ATSU CCPA students support Day of the Farm Worker health and resource eventPosted: December 17, 2021
A.T. Still University (ATSU) launched the Central Coast Physician Assistant (CCPA) program to make a difference in underserved communities across the globe, specifically in the program’s home city of Santa Maria, California, and The Golden State’s entire central coast region.
It has been just a bit more than two months since ATSU CCPA opened its doors to the first cohort of students, and those impacts are already being felt. On Dec. 5, more than 30 ATSU students and faculty members volunteered to support the Community Health Centers of the Central Coast’s (CHCs) annual Day of the Farm Worker event. The health and resource fair included medical screenings, COVID-19 and flu vaccinations, healthcare activities, education, and resources, and providers to answer questions.
The last such event, held in 2019 (2020 was missed due to the COVID-19 pandemic), provided services to about 300 individuals. This year’s edition, with the influx of ATSU students, addressed healthcare needs of about 500 people.
“It was really awesome to see our students, because we had one-third of our class show up, be able to take so much of that workload and help wherever they were able,” said Liny Varghese, a first-year ATSU CCPA student. “All of our students were flexible in their roles and we were able to give care to a few hundred more people.”
Some ATSU CCPA faculty members are also providers at CHCs, and they helped the recently formed Student Government Association get the University involved. Many of the farm workers are Spanish speakers, and ATSU students who speak Spanish filled several roles in assisting with registration and throughout the event where language services were needed. Students also helped providers, assisted with administrative work, delivered health education information to families, and hosted fun activities for children.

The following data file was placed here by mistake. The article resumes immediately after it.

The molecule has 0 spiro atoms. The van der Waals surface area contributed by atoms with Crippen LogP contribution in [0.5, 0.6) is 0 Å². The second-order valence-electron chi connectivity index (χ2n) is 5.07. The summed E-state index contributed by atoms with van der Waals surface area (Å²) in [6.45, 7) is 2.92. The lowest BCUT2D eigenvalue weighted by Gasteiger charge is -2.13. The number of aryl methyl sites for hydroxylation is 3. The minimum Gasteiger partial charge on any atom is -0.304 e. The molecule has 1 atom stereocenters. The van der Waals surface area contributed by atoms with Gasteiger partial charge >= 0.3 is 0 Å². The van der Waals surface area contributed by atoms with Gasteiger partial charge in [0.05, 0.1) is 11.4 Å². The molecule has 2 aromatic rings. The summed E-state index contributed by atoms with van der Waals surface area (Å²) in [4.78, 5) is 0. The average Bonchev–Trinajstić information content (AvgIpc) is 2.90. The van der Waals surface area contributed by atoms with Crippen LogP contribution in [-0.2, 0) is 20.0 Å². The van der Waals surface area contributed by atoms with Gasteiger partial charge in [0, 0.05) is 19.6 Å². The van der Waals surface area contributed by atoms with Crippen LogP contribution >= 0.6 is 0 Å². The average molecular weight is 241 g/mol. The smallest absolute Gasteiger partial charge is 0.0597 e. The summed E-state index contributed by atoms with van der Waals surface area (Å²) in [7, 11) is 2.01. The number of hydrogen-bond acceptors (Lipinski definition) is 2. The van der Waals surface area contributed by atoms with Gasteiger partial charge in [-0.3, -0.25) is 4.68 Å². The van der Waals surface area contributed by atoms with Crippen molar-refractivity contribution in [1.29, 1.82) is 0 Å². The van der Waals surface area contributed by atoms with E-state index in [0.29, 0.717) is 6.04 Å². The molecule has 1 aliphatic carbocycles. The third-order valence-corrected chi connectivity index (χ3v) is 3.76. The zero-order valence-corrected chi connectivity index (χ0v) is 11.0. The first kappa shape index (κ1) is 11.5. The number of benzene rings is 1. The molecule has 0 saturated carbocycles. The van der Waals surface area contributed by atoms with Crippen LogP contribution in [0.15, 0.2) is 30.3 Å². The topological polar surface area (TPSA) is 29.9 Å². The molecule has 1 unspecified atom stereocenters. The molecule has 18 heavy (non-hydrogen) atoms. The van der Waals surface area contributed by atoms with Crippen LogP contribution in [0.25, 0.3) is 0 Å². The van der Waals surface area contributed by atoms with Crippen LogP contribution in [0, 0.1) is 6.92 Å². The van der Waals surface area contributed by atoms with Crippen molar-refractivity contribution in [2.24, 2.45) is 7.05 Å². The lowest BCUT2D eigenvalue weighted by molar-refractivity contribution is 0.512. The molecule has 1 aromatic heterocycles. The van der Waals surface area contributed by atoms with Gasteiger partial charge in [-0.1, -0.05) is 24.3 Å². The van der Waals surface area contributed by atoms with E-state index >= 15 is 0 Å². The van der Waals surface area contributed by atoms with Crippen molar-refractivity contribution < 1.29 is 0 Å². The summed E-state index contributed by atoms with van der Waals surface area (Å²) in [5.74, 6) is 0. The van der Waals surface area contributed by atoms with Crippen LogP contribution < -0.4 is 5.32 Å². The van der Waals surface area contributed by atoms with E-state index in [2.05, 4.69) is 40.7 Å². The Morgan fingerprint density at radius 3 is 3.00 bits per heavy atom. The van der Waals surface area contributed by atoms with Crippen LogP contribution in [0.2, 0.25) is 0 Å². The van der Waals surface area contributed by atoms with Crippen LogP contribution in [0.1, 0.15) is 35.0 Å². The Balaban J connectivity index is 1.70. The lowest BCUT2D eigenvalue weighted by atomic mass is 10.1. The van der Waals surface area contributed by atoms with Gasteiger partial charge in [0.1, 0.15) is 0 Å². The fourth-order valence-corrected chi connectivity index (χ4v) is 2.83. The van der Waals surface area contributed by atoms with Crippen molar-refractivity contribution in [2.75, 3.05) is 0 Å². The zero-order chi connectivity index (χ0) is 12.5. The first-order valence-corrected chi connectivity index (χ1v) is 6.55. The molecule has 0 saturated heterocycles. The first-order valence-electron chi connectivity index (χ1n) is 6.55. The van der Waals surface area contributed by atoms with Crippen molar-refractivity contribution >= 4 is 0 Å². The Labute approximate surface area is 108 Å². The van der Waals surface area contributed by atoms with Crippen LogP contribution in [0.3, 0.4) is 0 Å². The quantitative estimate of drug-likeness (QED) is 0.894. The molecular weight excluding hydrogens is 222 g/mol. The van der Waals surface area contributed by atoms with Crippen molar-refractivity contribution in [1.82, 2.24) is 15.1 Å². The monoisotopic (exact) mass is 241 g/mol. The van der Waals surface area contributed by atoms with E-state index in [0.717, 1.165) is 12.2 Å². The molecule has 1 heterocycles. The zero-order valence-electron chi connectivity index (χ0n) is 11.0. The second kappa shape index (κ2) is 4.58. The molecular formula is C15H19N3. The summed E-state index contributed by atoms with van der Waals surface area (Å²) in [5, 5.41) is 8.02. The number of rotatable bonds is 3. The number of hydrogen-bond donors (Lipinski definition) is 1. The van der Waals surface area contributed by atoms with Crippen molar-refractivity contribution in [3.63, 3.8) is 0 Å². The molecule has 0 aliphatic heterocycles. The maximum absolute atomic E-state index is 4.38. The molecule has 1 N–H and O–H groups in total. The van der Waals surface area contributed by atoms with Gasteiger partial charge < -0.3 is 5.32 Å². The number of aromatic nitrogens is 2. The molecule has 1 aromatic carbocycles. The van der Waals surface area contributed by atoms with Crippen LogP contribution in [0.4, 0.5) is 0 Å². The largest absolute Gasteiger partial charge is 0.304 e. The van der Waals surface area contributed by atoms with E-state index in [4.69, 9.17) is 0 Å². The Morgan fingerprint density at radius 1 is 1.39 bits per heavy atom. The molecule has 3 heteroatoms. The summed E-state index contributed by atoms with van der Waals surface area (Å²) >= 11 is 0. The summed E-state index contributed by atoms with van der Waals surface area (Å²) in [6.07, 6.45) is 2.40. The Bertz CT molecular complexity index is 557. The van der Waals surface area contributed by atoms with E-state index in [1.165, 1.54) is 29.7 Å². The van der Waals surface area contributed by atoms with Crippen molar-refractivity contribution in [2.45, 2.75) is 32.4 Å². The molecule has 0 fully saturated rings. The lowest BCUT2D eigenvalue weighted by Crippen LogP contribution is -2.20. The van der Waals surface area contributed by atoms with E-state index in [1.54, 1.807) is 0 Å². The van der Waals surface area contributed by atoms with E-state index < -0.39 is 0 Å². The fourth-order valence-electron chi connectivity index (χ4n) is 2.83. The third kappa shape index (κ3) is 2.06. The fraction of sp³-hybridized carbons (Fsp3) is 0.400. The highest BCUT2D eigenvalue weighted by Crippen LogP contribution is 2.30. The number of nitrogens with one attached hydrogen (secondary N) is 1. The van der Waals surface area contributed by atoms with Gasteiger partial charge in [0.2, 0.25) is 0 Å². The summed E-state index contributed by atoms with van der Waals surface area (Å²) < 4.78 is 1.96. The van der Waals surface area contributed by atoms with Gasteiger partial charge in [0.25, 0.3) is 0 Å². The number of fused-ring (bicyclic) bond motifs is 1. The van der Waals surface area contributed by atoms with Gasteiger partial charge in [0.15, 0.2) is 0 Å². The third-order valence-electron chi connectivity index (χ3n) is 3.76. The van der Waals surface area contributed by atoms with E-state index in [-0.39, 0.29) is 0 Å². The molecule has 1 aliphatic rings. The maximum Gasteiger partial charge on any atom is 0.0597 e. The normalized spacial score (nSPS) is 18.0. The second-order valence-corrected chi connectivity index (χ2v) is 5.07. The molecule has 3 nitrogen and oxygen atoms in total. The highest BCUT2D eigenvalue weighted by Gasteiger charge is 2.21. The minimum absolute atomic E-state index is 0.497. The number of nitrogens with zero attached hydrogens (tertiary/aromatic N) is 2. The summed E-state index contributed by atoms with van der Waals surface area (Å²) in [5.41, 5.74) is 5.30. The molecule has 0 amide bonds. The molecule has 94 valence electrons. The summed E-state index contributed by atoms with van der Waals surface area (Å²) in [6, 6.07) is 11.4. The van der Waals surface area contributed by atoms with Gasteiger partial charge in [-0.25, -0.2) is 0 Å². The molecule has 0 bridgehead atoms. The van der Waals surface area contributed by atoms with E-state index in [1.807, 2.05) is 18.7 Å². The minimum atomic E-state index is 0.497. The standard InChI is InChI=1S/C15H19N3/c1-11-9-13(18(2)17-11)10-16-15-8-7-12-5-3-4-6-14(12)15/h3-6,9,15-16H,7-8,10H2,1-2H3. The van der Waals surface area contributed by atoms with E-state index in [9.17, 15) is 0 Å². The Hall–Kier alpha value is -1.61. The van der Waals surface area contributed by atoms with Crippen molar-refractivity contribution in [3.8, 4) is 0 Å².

“It was a pretty seamless collaboration, which is really exciting,” Varghese said. “It’s going to be a relationship that will be here for years to come.”
John Butler, a first-year ATSU CCPA student, said the event showed students the great need for healthcare services in the area. Many of the farm workers come to the U.S. on work visas and do backbreaking work in fields across the region.
“What Liny and I discovered at the event is (the farm workers are) an invisible population to many, many people up here. It’s amazing how much help they need,” Butler said. “This put a face to those individuals and we learned how to serve them. It was really powerful.”
Much of Varghese’s childhood was spent following her mother, a nurse, around at a senior care facility. Varghese became interested in community healthcare in underserved populations during trips to India to visit their family.
“That became so much a part of my psyche and who I am, everything about me,” Varghese said. “It really got me thinking about our underserved populations here in the spaces around us.”
Originally from southern Arkansas, Butler has spent most of the last two decades in Los Angeles and worked in the entertainment industry. Looking to change careers, Butler spent time preparing for PA school while working at the Los Angeles LGBT Center, doing HIV and transgender medical care for homeless and underserved populations.
Both Varghese and Butler were drawn to ATSU after discovering the University’s mission of service to the underserved.
“That really resonated with me,” Varghese said. “It’s amazing that within the first few months of our program we’ve already been able to accomplish so much on such a big event. It’s been so fulfilling to see.”
Butler said students were aware of the opportunity to showcase their skills and introduce ATSU to the community in a new way, by putting into practice what they’ve been learning over the past few months. Not all of each cohort’s 100 students will stay in Santa Maria after graduation, but those who do will make a difference in what Butler termed a “medical desert.”
Either way, having a couple hundred students available to serve at events like Day of the Farm Worker can increase capacity and relieve some of the burden on the area’s providers. Varghese noted patients in the area sometimes wait up to four months before their scheduled appointment with a primary care provider.
Varghese said in speaking to providers at the clinic, the common refrain for the past few years has been “just wait until the students get here” and the tide would begin to turn.
“This program brings so much to this community. It brings a lot of hope,” Varghese said.